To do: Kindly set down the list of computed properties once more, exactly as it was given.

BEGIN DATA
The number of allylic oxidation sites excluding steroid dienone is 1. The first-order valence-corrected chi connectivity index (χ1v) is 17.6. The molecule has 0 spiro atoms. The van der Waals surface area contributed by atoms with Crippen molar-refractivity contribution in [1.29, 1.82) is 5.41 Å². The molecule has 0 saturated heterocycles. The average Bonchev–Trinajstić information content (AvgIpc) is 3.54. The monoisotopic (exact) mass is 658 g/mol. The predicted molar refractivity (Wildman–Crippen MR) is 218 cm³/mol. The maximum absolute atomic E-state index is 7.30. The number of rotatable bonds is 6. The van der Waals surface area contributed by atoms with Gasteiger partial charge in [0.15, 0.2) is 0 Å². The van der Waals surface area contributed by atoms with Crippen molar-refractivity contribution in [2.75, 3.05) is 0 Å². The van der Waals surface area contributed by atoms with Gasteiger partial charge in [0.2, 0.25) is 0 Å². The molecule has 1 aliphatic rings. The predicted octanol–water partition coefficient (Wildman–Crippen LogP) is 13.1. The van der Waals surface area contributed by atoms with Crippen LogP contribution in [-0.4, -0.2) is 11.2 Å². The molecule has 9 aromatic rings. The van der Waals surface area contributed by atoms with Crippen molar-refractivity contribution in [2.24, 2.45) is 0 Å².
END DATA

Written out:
The number of allylic oxidation sites excluding steroid dienone is 1. The first-order valence-corrected chi connectivity index (χ1v) is 17.6. The molecule has 0 spiro atoms. The van der Waals surface area contributed by atoms with Crippen molar-refractivity contribution in [1.29, 1.82) is 5.41 Å². The molecule has 0 saturated heterocycles. The average Bonchev–Trinajstić information content (AvgIpc) is 3.54. The monoisotopic (exact) mass is 658 g/mol. The predicted molar refractivity (Wildman–Crippen MR) is 218 cm³/mol. The maximum absolute atomic E-state index is 7.30. The number of rotatable bonds is 6. The van der Waals surface area contributed by atoms with Gasteiger partial charge in [0.15, 0.2) is 0 Å². The van der Waals surface area contributed by atoms with Crippen molar-refractivity contribution in [2.75, 3.05) is 0 Å². The van der Waals surface area contributed by atoms with Gasteiger partial charge in [0.2, 0.25) is 0 Å². The molecule has 1 aliphatic rings. The predicted octanol–water partition coefficient (Wildman–Crippen LogP) is 13.1. The van der Waals surface area contributed by atoms with Crippen LogP contribution in [-0.4, -0.2) is 11.2 Å². The molecule has 9 aromatic rings. The van der Waals surface area contributed by atoms with Crippen molar-refractivity contribution in [2.24, 2.45) is 0 Å².